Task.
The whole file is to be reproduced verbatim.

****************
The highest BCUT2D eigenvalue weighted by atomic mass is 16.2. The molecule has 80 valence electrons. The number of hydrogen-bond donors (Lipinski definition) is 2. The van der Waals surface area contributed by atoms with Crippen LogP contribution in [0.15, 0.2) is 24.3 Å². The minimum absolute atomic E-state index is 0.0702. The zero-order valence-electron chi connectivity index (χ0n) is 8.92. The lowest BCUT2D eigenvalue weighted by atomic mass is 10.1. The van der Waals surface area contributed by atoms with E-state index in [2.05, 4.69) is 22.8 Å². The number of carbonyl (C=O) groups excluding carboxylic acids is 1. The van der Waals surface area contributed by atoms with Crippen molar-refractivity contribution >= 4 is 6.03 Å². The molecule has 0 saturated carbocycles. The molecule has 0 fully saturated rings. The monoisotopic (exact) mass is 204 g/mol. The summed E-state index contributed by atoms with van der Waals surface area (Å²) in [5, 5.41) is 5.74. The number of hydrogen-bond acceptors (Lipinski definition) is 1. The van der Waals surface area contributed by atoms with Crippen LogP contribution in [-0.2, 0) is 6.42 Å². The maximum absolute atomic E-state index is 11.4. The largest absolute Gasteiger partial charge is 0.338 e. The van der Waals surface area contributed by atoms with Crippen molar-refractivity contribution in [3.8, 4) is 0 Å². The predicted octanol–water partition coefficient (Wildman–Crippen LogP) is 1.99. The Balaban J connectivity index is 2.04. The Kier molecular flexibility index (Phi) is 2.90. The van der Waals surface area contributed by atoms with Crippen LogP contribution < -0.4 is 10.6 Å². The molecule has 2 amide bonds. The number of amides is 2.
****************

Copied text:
The highest BCUT2D eigenvalue weighted by atomic mass is 16.2. The molecule has 80 valence electrons. The number of hydrogen-bond donors (Lipinski definition) is 2. The van der Waals surface area contributed by atoms with Crippen LogP contribution in [0.15, 0.2) is 24.3 Å². The minimum absolute atomic E-state index is 0.0702. The zero-order valence-electron chi connectivity index (χ0n) is 8.92. The lowest BCUT2D eigenvalue weighted by atomic mass is 10.1. The van der Waals surface area contributed by atoms with E-state index in [2.05, 4.69) is 22.8 Å². The number of carbonyl (C=O) groups excluding carboxylic acids is 1. The van der Waals surface area contributed by atoms with Crippen molar-refractivity contribution >= 4 is 6.03 Å². The molecule has 0 saturated carbocycles. The molecule has 0 fully saturated rings. The monoisotopic (exact) mass is 204 g/mol. The summed E-state index contributed by atoms with van der Waals surface area (Å²) in [5, 5.41) is 5.74. The number of hydrogen-bond acceptors (Lipinski definition) is 1. The van der Waals surface area contributed by atoms with Crippen LogP contribution in [-0.2, 0) is 6.42 Å². The maximum absolute atomic E-state index is 11.4. The largest absolute Gasteiger partial charge is 0.338 e. The van der Waals surface area contributed by atoms with Crippen molar-refractivity contribution in [3.8, 4) is 0 Å². The predicted octanol–water partition coefficient (Wildman–Crippen LogP) is 1.99. The Balaban J connectivity index is 2.04. The Kier molecular flexibility index (Phi) is 2.90. The van der Waals surface area contributed by atoms with Crippen LogP contribution < -0.4 is 10.6 Å². The molecule has 2 amide bonds. The number of amides is 2.